Here at WUKA, we believe in adding value by speaking to experts and specialists in all areas concerning women’s health and periods- so that we can bring you honest insights and up to date information.
Recently, we spoke to an NHS paramedic with specialist training in childbirth and obstetric emergencies, to gain an understanding of what happens when the best laid plans go awry. We know that not everyone can make it to the hospital or is able to give birth at home, so hopefully this post can answer a few questions you may have surrounding this.
Why did you decide to specialise in childbirth?
I was lucky enough to spend some time in my teens in Uganda, helping out at a medical clinic in my friend’s village. Whilst there, I met two amazing midwives who were so calm, and who created such an amazing environment for these women to give birth.
When I began my paramedic degree, I soon realised that the training I was receiving in the UK did not match what I had seen being done in Uganda. I decided to do some research to understand what the evidence suggested was the best way to assist women in birth and obstetric emergencies. It’s been a passion of mine ever since, advocating for women to have the best care during pregnancy and childbirth.
What's the main reason for an emergency callout during pregnancy or labour?
In general, people phone for an ambulance because they feel unable to cope by themselves. Luckily nowadays, the NHS has multiple ways of supporting women to have a safe and accessible birthing experience- so I only tend to be called when things have started to go wrong, or not according to plan. Yes, there can be many reasons- but most commonly I see early labour and unexpected bleeding/pain.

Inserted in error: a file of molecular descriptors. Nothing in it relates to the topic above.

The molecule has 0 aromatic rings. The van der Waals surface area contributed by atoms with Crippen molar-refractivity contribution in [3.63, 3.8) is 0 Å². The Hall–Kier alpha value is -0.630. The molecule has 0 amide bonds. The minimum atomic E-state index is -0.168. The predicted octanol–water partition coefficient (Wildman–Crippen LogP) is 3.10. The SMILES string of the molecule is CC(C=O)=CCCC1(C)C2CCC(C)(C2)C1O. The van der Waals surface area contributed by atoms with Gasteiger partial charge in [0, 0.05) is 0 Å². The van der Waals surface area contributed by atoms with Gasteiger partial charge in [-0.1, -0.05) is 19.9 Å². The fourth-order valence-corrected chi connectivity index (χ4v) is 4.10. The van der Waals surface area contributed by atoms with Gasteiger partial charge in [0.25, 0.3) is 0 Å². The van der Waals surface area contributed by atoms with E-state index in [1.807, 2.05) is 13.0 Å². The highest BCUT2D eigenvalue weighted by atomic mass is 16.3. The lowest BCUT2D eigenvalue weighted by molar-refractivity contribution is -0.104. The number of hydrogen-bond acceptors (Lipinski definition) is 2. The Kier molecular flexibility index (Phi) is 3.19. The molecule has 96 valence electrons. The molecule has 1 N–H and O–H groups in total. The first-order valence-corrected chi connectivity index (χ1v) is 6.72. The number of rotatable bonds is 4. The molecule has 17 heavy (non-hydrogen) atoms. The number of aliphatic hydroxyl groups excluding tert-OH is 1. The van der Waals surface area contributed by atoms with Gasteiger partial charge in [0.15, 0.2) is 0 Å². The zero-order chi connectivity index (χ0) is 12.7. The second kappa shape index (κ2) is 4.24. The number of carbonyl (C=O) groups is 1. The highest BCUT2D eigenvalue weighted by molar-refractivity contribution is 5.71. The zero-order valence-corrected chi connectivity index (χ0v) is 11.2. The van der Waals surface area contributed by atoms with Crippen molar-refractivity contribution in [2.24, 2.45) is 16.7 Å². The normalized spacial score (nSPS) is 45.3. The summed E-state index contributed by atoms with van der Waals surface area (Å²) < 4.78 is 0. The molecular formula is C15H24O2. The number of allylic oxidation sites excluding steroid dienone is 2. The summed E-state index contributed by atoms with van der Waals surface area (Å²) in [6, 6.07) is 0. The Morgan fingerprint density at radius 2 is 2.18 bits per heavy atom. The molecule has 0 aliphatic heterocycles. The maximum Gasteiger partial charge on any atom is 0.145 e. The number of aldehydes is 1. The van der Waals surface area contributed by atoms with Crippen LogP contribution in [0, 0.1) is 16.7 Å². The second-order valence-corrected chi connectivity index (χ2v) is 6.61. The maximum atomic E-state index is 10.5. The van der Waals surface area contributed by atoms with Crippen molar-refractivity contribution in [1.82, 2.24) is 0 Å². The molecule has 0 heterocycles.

According to NHS guidance, bleeding during pregnancy in the first 12 weeks can be a sign of miscarriage, although in most cases it can be harmless. Bleeding in later pregnancy can be due to changes in the cervix, vaginal infections, the start of labour (also called a ‘show’) or something more serious:
- Placental abruption: a critical condition where the placenta comes away from the wall of the uterus.
- Low-lying placenta: when the placenta is attached in the lower segment of the uterus and other near to or covering the cervix. Bleeding can be heavy and treatment must be sought quickly.
- Vasa praaevia: although rare, this is where baby’s blood vessels run through the membranes that cover the cervix, causing problems when your waters break. As the blood vessels also break, blood loss can be very heavy.
If you do experience spotting during pregnancy, always seek medical advice. We also recommend using medium flow period pants to absorb any fluids and to gently support your growing bump.
What's the difference between childbirth training for a paramedic vs a midwife?
They are wildly different. Most Paramedics only receive around two weeks of training, and it’s very basic compared to the understanding and knowledge of a midwife. However, the skill that paramedics bring is an understanding of emergencies, and how to handle big issues.
Often midwives and paramedics will call each other for support and together they make a great team.
How do NHS pressures affect women giving birth?
I have been in the UK ambulance service for over ten years, and unfortunately the demand has increased far beyond the capacity of most services.